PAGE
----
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Teen Drivers Need Instruction Even After Getting Their License

Father Instructing His Teen DaughterYour teen enrolled in a driver education program when she was 15 and got her learner’s permit. She completed 30 hours of classroom instruction and six hours behind the wheel with an instructor. She passed a knowledge test and a driving skills test once she was 16 years and three months old and was granted a state of Indiana probationary driver’s license. You may feel confident that she is ready to hit the roads alone, but learning safe driving habits doesn’t end with getting a license. Now it is up to you as the parent to help her make good decisions as she further improves her driving skills.

The Risk for Teens Drivers

Car crashes are the number one killer of teens in the U.S., causing more fatalities than illness, drugs, violence, or suicide. Despite limitations imposed on teen drivers by restricted licenses, teens are still taking risks and making deadly mistakes when they drive. In fact, teens 16 to 19 years old are three times more likely to be involved in a fatal crash than drivers over the age of 20. According to a study conducted by The Allstate Foundation, parents have the greatest influence over how teens drive, even after getting their licenses. It is important that parents know how to continue to teach their independent drivers.

Tips for Coaching a Licensed Teen Driver

Your teen has been itching to head out in the family car alone, and now that it’s perfectly legal to do so, it’s hard for you to stop her. However, it is important for her safety and that of others on the road that you continue to observe and monitor her driving and put restrictions in place when necessary. The Allstate Foundation recommends the following guidelines for parents of teen drivers:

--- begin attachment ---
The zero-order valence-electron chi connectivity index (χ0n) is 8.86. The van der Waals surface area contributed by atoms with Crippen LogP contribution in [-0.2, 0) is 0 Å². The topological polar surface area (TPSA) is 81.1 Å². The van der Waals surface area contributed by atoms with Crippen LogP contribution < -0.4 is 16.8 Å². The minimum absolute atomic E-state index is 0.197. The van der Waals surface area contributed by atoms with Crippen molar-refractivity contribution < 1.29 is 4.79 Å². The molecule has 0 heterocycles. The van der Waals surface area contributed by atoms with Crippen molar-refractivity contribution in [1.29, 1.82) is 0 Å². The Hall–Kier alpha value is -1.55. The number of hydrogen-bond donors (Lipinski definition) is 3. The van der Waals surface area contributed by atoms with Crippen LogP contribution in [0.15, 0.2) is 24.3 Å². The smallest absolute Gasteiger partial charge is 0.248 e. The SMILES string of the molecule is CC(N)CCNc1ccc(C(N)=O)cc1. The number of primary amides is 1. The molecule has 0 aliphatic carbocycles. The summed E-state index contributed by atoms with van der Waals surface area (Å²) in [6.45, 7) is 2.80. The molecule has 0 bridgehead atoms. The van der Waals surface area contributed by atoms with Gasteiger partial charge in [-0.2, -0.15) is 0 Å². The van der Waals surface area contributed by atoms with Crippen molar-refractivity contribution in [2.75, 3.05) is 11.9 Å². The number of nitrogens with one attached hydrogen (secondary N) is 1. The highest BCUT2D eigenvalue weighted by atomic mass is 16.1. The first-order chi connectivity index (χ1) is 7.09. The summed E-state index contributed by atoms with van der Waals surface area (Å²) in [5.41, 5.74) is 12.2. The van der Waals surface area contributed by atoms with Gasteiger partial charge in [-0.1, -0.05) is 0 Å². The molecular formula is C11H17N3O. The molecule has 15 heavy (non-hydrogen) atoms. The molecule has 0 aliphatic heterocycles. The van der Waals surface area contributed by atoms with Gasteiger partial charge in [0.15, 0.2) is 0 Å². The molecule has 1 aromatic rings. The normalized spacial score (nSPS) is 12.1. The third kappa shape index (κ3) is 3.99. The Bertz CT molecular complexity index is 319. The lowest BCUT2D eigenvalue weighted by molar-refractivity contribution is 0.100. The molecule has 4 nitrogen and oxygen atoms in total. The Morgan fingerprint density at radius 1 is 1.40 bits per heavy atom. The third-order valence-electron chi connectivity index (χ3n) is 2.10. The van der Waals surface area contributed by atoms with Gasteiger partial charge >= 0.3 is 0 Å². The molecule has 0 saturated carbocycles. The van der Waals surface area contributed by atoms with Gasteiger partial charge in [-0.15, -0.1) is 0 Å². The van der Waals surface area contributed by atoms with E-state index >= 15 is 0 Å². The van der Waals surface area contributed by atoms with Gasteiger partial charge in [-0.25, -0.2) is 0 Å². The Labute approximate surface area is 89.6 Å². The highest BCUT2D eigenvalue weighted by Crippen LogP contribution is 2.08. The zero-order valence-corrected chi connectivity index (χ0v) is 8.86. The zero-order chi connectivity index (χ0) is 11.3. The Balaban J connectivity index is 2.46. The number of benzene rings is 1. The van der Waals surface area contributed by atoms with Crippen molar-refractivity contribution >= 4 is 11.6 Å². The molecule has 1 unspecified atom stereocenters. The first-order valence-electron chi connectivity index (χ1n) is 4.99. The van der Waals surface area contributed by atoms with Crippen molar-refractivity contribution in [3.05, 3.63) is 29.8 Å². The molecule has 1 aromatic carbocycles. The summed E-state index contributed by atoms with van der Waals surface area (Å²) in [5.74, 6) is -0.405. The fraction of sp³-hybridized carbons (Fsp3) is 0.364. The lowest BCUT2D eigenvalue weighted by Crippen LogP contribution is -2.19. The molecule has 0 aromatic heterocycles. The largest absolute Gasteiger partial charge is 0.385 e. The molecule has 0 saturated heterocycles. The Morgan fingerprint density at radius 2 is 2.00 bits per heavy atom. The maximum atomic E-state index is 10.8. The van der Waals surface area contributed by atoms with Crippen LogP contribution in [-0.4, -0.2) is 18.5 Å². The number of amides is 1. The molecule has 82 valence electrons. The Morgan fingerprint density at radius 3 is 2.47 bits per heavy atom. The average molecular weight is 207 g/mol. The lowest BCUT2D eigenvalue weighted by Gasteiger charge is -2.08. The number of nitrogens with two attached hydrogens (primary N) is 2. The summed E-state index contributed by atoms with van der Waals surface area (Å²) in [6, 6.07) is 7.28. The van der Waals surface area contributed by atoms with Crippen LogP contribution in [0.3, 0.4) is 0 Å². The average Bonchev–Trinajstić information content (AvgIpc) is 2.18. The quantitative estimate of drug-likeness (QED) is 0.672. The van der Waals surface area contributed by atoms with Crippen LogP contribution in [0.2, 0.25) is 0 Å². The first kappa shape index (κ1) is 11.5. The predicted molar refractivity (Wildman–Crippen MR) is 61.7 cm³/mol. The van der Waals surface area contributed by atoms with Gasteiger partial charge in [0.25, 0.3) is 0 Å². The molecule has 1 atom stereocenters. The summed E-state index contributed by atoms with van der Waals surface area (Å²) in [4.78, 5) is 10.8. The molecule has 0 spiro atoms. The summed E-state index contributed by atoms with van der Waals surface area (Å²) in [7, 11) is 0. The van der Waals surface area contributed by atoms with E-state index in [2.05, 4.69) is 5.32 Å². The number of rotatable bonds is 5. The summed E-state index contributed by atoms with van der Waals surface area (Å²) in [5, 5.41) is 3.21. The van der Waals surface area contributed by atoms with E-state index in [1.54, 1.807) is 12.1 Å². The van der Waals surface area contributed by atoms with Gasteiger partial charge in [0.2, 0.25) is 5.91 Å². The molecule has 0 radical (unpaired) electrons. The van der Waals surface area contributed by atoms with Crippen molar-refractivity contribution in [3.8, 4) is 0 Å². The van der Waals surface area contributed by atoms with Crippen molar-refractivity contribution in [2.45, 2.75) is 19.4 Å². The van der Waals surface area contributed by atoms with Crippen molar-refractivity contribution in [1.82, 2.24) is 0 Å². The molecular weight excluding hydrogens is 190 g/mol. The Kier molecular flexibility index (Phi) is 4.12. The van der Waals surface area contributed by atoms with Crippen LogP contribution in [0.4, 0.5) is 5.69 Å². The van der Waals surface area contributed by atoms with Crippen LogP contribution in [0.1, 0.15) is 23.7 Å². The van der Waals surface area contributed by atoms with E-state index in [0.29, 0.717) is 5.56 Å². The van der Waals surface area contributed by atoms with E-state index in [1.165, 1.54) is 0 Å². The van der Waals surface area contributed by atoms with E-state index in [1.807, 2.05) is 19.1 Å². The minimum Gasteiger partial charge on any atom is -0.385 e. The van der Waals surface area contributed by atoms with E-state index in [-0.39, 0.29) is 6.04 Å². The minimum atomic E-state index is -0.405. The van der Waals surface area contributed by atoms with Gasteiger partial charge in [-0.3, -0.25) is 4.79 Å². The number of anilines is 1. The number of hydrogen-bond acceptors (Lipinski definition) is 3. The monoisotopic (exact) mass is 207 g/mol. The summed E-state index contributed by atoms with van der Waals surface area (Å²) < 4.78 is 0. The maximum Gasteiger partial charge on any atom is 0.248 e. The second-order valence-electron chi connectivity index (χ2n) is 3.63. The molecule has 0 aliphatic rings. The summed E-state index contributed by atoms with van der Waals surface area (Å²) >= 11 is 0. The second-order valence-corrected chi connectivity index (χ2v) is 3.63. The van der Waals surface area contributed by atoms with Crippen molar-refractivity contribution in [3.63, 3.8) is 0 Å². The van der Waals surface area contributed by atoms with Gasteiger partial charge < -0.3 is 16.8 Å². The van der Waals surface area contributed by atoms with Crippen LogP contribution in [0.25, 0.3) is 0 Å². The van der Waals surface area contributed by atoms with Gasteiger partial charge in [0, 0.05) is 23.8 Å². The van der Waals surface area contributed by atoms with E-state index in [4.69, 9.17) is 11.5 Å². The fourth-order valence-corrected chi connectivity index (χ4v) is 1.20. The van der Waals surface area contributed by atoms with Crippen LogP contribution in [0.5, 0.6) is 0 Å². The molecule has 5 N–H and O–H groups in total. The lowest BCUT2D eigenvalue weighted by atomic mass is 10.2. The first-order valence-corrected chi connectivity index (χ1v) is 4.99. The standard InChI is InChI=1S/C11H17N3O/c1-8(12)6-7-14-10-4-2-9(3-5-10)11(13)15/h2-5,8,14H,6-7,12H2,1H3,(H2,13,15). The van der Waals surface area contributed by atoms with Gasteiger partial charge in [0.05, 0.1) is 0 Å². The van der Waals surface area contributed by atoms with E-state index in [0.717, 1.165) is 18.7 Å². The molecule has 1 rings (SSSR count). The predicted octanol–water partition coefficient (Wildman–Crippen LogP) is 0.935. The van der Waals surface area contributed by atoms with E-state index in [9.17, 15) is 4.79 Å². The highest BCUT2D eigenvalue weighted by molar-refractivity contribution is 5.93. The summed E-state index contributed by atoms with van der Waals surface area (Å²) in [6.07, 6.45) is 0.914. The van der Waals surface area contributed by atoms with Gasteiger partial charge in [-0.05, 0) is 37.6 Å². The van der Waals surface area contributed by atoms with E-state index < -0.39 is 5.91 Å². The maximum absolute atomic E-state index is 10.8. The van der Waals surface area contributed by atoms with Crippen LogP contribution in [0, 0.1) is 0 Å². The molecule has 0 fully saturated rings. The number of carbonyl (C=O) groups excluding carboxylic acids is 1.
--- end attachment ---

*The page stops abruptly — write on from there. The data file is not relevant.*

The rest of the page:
• Continue to ride with your teen. While it is legal for your teen to drive without you now, make it a rule that you ride with her for 30 minutes a week. This way, you can catch bad habits before they become ingrained and make sure she is remembering everything she learned in driver’s ed.
  • Lead by example. Teens can spot hypocrisy better than anyone. You cannot demand that your teen use a seat belt, drive the speed limit, and put away her cell phone behind the wheel if you are not doing those things yourself. Be a smart and safe driver and your teen will notice.
  • Set your own restrictions. Indiana has some restriction on teen licenses for the first 180 days, including no driving after 10 pm and no passengers. However, you are the parent and you set the rules. Limiting your teen’s driving hours and number of passengers beyond the first six months may do more to save a life than anything else.
  • Sign a teen driving contract. It’s all too easy to be permissive with the car keys when it saves you the time and effort of driving your high schooler around, but when you create an agreement with your teen that spells out when, where, and what they can drive, it’s easier to stick to your guns. Write a contract that makes sense for you and your teen, sign in, and pull it out when your teen asks for more privileges.
  • Practice night and winter driving. The state may place restrictions on solo driving at night, but if they don’t practice, teens will never learn the hazards and get better at it. Take your teen out at night to practice every week. And, once the snow and ice hit, take your teen—with a license or learner’s permit—to a parking lot to learn to handle the car in the snow.
  • Assess your teen’s skill. When you make a point of riding with your teen driver regularly, you can identify their weaknesses and help them improve. If you find that despite already having a license, your teen is just not a safe driver, take away the keys until he gets more practice with you or consider enrolling him in an advanced skills class.

Your Teen’s Mistake Could Cost You a Bundle

If your teen makes a mistake that ends up injuring another driver or one of his own passengers, you could be hit with a lawsuit that will be hard to defend against. It may take all the insurance coverage you have, plus your personal assets to settle the case. Teen drivers have two strikes against them just for being young and inexperienced and a personal injury attorney will exploit that. Protect yourself and your teen by making sure he is ready for the road.


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